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September 17, 2012

Department of Justice

United States Attorney William C. Killian Eastern District of Tennessee


Major Methamphetamine Manufacturing Conspiracy Members Arrested By Local State And Federal Law Enforcement

GREENEVILLE, Tenn. - A federal grand jury in Greeneville returned a 16-count indictment on September 11, 2012, charging 21 individuals operating in communities throughout northeast Tennessee, with conspiracy to manufacture methamphetamine; conspiracy to distribute and possession with the intent to distribute methamphetamine; distribution of methamphetamine; possession of equipment, chemicals, and materials for manufacturing methamphetamine; and possession of a firearm in furtherance of a drug trafficking crime.

Those indicted include:

Joseph Bob Banner, 33, Erwin, Tenn.;Brandon Michael Beals, 21, Erwin, Tenn.;Robert Charles Bennett, 35, Johnson City, Tenn.; Stacy Glen Black, 41, Erwin, Tenn.; Jason Anthony Briggs, 33, Flag Pond, Tenn.; Jeffrey Ray Casey, 33, Washington County, Tenn.; Clinton Cody Cooper, 26, Erwin, Tenn.; Lisa Engle Effler, 41, Erwin, Tenn.; Ray Charles English, 20, Erwin, Tenn.; Timothy Shaun Franklin, 34, Erwin, Tenn.' David Edward Gardner, 51, Unicoi, Tenn.; Donnie Lynn Hensley, 39, Erwin, Tenn.; Jarrod Allen Hicks, 31, Unicoi, Tenn.; Jerry Wayne Howell, 45, Erwin, Tenn.; Autumn Michelle McKinney, 25, Elizabethton, Tenn.; Samuel McCoy Sanders, III., 35, Jonesborough, Tenn.; Brian Stacey Smith, 39, Johnson City, Tenn.; Daniel Scott Smith, 38, Erwin, Tenn.; Michael Travis Smith, 37, Erwin, Tenn.; George Richard Thomas, Jr., 29, Erwin, Tenn.; Spencer Jay Yates, 35, Jonesborough, Tenn.;

Local, state, and federal law enforcement agents, executed arrest warrants early on September 17, 2012, and took many of these individuals into custody. Those apprehended made their initial appearance on September 17, 2012 in U.S. District Court before the Honorable Dennis H. Inman, U.S. Magistrate Judge. More arrests are expected.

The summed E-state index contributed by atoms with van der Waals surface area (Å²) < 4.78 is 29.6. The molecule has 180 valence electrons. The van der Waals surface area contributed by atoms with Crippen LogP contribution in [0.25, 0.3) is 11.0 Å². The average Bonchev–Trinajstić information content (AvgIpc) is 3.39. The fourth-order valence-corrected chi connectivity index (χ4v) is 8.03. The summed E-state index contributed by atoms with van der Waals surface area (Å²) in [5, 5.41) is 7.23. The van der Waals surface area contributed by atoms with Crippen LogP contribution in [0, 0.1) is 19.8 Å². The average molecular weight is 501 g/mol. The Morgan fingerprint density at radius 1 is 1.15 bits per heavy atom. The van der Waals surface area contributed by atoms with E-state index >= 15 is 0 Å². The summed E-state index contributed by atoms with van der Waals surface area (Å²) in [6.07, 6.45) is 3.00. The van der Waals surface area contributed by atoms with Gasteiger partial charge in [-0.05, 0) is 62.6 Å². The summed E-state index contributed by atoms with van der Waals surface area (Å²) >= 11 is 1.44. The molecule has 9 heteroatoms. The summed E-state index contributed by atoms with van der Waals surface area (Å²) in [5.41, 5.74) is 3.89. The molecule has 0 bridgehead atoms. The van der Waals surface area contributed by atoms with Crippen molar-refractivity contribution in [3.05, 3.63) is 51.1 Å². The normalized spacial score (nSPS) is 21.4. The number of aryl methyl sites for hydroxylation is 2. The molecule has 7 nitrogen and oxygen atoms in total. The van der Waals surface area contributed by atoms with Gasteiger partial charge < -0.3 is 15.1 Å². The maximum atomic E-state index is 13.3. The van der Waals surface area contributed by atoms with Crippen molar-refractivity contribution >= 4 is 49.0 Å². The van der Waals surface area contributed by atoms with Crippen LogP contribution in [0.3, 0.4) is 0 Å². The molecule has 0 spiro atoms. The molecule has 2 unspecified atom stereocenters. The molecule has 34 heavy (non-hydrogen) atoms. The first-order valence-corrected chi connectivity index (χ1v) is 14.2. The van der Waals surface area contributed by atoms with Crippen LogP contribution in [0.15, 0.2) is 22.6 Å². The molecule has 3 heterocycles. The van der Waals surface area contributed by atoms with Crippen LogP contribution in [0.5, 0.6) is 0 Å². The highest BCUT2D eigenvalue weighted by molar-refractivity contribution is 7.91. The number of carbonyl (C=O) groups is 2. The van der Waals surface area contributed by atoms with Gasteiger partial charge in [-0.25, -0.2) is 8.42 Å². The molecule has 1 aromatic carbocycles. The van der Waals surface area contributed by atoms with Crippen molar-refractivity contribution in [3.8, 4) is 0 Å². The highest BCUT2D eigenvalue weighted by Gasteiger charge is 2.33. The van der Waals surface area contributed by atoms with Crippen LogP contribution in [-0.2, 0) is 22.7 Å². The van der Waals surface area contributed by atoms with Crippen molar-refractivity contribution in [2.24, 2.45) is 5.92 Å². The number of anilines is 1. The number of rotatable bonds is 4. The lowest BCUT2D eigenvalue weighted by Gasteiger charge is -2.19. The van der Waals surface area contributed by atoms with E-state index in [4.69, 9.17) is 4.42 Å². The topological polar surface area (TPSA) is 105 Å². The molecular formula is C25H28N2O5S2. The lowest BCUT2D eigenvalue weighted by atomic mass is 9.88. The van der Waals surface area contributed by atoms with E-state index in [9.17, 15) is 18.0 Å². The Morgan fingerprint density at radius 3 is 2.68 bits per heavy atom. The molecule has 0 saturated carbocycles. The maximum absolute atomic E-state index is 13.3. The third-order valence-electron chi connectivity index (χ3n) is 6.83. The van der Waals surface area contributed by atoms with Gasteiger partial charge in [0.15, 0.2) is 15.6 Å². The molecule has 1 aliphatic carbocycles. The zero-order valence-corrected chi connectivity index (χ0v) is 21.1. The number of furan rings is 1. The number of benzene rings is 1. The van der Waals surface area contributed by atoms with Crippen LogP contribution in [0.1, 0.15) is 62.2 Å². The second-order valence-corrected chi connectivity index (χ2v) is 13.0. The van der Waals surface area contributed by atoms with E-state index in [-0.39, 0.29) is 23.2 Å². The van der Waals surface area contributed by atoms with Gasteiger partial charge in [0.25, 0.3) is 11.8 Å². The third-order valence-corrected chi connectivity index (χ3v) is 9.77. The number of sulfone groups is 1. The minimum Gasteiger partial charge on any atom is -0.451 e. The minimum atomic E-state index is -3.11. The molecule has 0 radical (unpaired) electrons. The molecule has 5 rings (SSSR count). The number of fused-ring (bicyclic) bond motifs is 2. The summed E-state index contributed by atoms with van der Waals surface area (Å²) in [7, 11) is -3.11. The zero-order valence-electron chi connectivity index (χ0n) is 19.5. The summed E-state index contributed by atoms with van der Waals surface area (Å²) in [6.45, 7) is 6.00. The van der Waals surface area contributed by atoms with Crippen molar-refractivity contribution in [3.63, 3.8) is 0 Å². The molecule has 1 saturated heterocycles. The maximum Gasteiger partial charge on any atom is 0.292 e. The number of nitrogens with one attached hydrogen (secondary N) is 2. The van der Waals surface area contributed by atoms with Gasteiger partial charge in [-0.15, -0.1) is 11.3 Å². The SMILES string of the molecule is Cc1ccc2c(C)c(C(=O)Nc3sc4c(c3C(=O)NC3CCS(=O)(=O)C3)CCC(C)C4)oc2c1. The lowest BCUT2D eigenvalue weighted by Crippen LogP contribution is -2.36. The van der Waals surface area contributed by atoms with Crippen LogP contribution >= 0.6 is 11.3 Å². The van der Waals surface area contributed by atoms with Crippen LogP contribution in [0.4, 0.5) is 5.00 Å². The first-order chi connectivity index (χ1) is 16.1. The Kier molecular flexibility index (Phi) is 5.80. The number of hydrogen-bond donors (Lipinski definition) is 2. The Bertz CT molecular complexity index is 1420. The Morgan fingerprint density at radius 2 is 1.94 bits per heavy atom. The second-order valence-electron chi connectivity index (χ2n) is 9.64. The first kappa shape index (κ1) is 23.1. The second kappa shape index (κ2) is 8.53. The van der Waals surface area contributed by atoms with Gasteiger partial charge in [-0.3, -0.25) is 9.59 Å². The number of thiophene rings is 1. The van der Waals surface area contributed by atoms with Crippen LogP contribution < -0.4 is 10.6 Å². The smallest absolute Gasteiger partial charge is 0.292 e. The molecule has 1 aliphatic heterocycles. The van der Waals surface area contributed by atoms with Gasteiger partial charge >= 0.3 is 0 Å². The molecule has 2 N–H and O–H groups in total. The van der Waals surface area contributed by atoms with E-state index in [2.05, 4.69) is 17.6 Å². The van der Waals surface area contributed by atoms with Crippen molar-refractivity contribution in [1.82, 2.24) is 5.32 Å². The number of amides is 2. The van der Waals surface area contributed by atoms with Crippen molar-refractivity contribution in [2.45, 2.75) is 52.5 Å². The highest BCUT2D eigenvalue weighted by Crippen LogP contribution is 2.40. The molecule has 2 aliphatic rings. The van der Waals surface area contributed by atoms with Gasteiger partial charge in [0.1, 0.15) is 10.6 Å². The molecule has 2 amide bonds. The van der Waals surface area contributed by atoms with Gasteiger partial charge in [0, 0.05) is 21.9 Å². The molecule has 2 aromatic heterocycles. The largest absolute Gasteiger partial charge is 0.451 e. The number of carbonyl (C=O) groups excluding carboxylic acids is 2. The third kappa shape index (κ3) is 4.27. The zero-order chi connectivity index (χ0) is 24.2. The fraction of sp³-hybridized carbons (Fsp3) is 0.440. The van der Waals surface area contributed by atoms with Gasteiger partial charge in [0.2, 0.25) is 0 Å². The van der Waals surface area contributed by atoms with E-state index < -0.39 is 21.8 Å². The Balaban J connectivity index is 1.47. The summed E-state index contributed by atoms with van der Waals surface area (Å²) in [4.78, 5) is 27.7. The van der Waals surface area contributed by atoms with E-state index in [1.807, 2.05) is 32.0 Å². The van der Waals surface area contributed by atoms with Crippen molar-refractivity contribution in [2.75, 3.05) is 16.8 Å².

If convicted, the individuals charged with manufacturing and distribution conspiracies face a minimum term of 10 years, up to life, in prison, a $10,000,000.00 fine, and at least five years of supervised release. Those charged with distribution of methamphetamine face a term of not more than 20 years in prison, a $1,000,000.00 find, and at least three years of supervised release. Individuals charged with possession of equipment, chemicals, or materials for manufacturing methamphetamine face a term of not more than 20 years in prison, a fine of $1,000,000.00, and at least three years supervised release. Those charged with possession of a firearm in furtherance of a drug trafficking crime face a mandatory five year prison sentence to run consecutively to the sentence for the underlying drug offense.

This indictment was the result of an ongoing, intensive, and coordinated multi-agency investigation designed to combat a growing problem of “one pot” or “shake and bake” methamphetamine manufacturing rings operating in communities in northeast Tennessee. This collaborative investigation was led by law enforcement officers with the Erwin Tennessee Police Department, Unicoi County Tennessee Sheriff’s Office, Washington County Tennessee Sheriff’s Office, Tennessee Methamphetamine Task Force, and Drug Enforcement Administration with additional agencies providing critical support, intelligence, and expertise. Agencies providing valuable assistance during the investigation include the Tennessee Bureau of Investigation, Tennessee Highway Patrol, Kingsport Tennessee Police Department, Johnson City Tennessee Police Department, Elizabethton Tennessee Police Department, Tennessee National Guard Intelligence Group, Greene County Tennessee Sheriff’s Office, Tennessee Third Judicial District Drug Task Force, Bureau of Alcohol, Tobacco, Firearms and Explosives, and the Office of District Attorney General Tony Clark. Assistant U.S. Attorney J. Christian Lampe will represent the United States in this prosecution.

This prosecution is brought as a part of the Department of Justice’s commitment to combine the resources and expertise of its member federal agencies with that of state and local law enforcement. The principal mission of the cooperative effort is to identify, disrupt, and dismantle the most serious drug manufacturing and trafficking organizations and those primarily responsible for the supply of drugs throughout the nation and the effected communities.

Members of the public are reminded that an indictment constitutes only charges and that every person is presumed innocent until their guilt has been proven beyond a reasonable doubt.

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